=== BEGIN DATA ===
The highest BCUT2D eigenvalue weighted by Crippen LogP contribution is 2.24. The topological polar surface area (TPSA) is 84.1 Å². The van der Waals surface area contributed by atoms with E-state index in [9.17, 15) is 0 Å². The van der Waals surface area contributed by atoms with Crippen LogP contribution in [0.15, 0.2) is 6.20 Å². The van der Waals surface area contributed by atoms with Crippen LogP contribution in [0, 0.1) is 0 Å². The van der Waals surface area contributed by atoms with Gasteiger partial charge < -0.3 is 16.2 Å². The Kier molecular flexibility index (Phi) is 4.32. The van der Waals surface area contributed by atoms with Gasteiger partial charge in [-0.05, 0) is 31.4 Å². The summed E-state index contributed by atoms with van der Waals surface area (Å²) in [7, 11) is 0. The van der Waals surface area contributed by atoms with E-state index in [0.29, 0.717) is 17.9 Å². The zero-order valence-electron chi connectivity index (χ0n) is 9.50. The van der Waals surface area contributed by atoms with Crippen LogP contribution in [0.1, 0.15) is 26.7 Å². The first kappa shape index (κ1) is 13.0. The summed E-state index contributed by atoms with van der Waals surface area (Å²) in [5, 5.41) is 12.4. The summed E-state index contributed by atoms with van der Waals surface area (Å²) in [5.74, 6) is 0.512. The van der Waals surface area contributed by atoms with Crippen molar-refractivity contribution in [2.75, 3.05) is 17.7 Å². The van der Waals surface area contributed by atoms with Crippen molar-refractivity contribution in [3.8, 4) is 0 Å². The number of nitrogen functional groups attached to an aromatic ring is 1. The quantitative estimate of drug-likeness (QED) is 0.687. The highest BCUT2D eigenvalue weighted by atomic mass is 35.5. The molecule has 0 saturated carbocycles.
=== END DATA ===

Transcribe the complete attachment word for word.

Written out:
The highest BCUT2D eigenvalue weighted by Crippen LogP contribution is 2.24. The topological polar surface area (TPSA) is 84.1 Å². The van der Waals surface area contributed by atoms with E-state index in [9.17, 15) is 0 Å². The van der Waals surface area contributed by atoms with Crippen LogP contribution in [0.15, 0.2) is 6.20 Å². The van der Waals surface area contributed by atoms with Crippen LogP contribution in [0, 0.1) is 0 Å². The van der Waals surface area contributed by atoms with Gasteiger partial charge < -0.3 is 16.2 Å². The Kier molecular flexibility index (Phi) is 4.32. The van der Waals surface area contributed by atoms with Gasteiger partial charge in [-0.05, 0) is 31.4 Å². The summed E-state index contributed by atoms with van der Waals surface area (Å²) in [7, 11) is 0. The van der Waals surface area contributed by atoms with E-state index in [0.29, 0.717) is 17.9 Å². The zero-order valence-electron chi connectivity index (χ0n) is 9.50. The van der Waals surface area contributed by atoms with Crippen LogP contribution in [0.1, 0.15) is 26.7 Å². The first kappa shape index (κ1) is 13.0. The summed E-state index contributed by atoms with van der Waals surface area (Å²) in [5, 5.41) is 12.4. The summed E-state index contributed by atoms with van der Waals surface area (Å²) in [5.74, 6) is 0.512. The van der Waals surface area contributed by atoms with Crippen molar-refractivity contribution in [2.75, 3.05) is 17.7 Å². The van der Waals surface area contributed by atoms with Crippen molar-refractivity contribution in [3.8, 4) is 0 Å². The number of nitrogen functional groups attached to an aromatic ring is 1. The quantitative estimate of drug-likeness (QED) is 0.687. The highest BCUT2D eigenvalue weighted by atomic mass is 35.5. The molecule has 0 saturated carbocycles.